To effect the communication between the SPFx webparts, I added a method to publish the event, _broadcastData, that I call from the componentDidUpdate lifecycle event. Here is that code:

protected _broadcastData(): void {
'GitIdEvent:start', {
data: {
selected: this.state.selected,
selectedIndex: this.state.selectedIndex
sourceId: 'GitIdWebPart',
targetId: 'GitReposLister'
} as IEvent<EventDataSelected>

Adding to GitRepos (the event subscriber)

To be able to subscribe to the event the GitRepos component will need two additional properties: eventAgregator (IEventAggregator; this needs the following reference ‘import { IEventAggregator } from "@microsoft/sp-webpart-base/lib";’) and subscriberId (string), so I added to the IGitReposProps. This get added to the webpart so:

const element: React.ReactElement<IGitReposProps> = React.createElement(
httpClient: this.context.httpClient,
eventAggregator: this.context.eventAggregator,
subscriberId: this.context.instanceId

Additionally, we will be using state for the GitId upon which to act, so I added a string property named gitId, and I made sure to reference IGitReposState, along with the props, in the “class” header. The other references we will be needing are to our data types, the Http, and HttpClientResponse from ‘@microsoft/sp-http’ and IEvent from   ‘@microsoft/sp-webpart-base’:

import { EventDataSelected } from '../../../libraries/EventData/EventData';
import { IEvent } from '@microsoft/sp-webpart-base/lib';
import { HttpClient, HttpClientResponse } from '@microsoft/sp-http';

Now, for the GitRepos React component to recognize, and be able to respond to, the event coming from the GitIds component we will need the following line added to the constructor:

this.state = {
gitId: ''
};this.props.eventAggregator.subscribeByEventName("GitIdEvent: start", this.props.subscriberId, this.receivedEvent.bind(this));

Notice the the component subscribes to any event named GitIdEvent raised by an aggregator. The names Must match. Also there is a reference to the method _receivedEvent, which will handle the event, so must be implemented. I also added the comments from the SP PnP reference application about being able to also subscribe by SourceId and hope to add a third webpart that does so.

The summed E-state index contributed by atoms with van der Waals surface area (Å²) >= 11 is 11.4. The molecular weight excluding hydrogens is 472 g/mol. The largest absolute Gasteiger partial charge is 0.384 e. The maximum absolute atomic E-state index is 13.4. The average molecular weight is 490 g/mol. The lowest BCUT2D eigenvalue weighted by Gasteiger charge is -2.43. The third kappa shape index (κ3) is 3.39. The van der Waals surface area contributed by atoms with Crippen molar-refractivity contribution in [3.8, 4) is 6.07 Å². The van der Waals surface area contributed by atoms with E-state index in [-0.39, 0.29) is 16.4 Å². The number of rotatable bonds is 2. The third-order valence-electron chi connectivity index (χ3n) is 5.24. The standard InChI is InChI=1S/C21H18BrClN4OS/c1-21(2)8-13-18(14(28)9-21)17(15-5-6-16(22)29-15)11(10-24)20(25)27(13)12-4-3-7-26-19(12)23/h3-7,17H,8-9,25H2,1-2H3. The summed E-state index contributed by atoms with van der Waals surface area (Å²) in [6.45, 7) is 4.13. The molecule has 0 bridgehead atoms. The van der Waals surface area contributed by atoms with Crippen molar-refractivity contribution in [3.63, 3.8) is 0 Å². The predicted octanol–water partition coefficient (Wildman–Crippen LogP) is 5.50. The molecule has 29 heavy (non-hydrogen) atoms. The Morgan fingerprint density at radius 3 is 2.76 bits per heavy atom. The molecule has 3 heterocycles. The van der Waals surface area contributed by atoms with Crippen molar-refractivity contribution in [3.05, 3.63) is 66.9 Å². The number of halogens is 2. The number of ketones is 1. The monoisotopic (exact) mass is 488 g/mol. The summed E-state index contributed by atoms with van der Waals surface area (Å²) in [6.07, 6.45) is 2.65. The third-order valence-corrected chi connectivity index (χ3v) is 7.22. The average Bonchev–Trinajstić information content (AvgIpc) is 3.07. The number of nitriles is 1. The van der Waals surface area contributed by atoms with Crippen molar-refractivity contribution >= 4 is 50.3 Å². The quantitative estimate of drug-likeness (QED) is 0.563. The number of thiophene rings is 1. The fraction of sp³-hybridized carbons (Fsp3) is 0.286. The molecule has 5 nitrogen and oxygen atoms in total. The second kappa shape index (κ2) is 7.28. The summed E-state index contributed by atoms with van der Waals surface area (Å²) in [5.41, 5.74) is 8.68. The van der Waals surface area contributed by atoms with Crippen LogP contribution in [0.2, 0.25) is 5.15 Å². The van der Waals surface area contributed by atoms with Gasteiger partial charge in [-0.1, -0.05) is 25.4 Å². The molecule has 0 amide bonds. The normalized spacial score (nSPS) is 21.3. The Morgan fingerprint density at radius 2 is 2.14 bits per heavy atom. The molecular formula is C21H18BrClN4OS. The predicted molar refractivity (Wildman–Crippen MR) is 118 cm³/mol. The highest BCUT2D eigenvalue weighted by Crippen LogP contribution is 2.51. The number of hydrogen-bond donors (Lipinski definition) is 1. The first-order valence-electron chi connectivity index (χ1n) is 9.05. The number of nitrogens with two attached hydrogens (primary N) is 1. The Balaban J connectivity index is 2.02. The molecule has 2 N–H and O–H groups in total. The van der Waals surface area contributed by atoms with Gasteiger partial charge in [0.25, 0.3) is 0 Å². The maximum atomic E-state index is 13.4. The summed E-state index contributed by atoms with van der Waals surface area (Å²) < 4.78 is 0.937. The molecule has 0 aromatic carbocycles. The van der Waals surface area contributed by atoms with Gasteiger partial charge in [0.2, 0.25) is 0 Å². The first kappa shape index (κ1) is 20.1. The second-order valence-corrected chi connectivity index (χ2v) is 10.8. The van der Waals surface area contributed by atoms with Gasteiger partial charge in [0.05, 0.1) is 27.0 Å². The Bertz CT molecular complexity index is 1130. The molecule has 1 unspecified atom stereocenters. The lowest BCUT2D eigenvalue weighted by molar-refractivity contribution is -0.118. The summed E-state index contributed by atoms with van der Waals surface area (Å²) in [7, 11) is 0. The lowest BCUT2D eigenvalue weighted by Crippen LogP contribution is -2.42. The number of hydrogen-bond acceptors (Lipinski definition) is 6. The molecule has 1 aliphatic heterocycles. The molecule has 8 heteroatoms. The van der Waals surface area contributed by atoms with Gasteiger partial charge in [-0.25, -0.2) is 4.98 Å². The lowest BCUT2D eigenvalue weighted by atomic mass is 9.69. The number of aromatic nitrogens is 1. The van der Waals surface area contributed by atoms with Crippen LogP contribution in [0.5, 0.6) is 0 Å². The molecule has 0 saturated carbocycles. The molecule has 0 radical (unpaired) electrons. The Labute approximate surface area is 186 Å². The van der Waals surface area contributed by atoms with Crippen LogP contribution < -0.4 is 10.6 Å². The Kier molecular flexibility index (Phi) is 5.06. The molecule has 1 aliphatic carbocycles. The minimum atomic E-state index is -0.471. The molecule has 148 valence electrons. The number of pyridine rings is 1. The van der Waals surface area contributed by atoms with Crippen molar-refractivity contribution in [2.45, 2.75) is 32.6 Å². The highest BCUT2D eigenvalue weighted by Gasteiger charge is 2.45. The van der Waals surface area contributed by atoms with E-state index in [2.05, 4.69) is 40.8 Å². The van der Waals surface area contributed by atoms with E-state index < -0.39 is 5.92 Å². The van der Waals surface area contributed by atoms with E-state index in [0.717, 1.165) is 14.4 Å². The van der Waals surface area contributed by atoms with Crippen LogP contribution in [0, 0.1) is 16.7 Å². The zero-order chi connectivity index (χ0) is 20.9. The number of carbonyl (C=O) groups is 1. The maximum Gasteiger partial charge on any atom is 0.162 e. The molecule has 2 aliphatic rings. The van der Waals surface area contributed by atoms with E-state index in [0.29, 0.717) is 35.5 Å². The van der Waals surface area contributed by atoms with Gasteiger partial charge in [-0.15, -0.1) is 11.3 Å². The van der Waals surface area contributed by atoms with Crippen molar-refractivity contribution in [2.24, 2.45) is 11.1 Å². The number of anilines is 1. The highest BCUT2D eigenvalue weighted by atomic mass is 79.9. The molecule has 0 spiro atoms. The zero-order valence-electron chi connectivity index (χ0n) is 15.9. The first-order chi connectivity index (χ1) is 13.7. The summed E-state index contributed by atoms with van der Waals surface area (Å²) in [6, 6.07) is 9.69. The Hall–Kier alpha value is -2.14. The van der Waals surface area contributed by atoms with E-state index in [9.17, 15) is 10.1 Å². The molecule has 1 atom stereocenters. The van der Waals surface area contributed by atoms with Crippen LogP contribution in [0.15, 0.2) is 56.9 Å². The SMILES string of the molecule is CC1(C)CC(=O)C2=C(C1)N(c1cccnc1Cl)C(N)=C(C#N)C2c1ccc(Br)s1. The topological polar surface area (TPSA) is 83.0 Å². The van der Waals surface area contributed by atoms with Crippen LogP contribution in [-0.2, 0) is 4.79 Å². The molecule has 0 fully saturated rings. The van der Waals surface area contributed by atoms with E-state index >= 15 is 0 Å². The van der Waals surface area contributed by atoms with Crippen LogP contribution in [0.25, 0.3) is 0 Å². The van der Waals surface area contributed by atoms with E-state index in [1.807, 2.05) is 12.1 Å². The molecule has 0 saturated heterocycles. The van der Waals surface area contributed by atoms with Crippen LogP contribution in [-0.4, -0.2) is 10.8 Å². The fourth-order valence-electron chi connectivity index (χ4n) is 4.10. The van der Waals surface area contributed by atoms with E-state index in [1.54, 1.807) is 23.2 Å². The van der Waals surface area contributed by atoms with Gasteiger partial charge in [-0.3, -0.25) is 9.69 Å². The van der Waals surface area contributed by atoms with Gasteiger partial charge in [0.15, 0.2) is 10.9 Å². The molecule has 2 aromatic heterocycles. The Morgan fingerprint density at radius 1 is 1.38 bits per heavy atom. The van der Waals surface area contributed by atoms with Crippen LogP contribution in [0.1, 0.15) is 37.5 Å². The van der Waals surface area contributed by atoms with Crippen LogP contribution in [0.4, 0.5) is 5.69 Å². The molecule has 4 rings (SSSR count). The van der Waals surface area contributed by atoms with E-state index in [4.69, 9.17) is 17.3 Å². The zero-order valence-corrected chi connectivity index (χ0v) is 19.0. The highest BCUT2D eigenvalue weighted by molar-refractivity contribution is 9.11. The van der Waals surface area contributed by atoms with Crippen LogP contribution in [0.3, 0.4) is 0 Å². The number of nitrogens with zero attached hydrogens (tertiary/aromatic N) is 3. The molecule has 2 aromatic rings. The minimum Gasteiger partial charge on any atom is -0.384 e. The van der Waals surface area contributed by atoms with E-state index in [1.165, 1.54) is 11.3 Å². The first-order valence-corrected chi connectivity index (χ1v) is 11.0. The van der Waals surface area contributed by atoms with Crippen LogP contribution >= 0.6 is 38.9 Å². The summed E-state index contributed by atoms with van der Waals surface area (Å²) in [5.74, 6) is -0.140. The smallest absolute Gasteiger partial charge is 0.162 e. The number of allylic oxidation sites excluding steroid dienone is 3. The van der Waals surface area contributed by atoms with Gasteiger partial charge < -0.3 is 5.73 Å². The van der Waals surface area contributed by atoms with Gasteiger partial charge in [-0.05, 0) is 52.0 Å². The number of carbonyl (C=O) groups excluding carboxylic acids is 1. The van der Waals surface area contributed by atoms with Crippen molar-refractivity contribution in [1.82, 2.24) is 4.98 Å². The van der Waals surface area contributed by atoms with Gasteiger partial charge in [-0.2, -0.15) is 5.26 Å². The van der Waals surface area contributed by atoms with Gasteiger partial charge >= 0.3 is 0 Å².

For now I am only going to display the event data in the GitRepos component to assure that the event is being properly raised by the GitIds component and recognized in GitRepos. This is done by setting the state in the_receivedEvent method, then displaying somewhere in the render method. after running using the ‘gulp serve’ command I can see the selected Id appear. Note that in the componentDidUpdate React lifecycle event I call the method _populateRepos that will actually get the repos for the selected Id then populate the list  accordingly. I do it this way in case there are any other state properties that need to be updated before making the http call. In this case I know there are not, but in a more complicated scenario this may come into play and introduce a difficult to trace bug. If you want to see the final code for ‘Connected SharePoint (SPFx) Webparts, you can see the code here.

One non standard thing I use in the render method is the ‘ref’ attribute, that I then reference. That is an item worthy of research and its own blog post.

No Comments

Add a Comment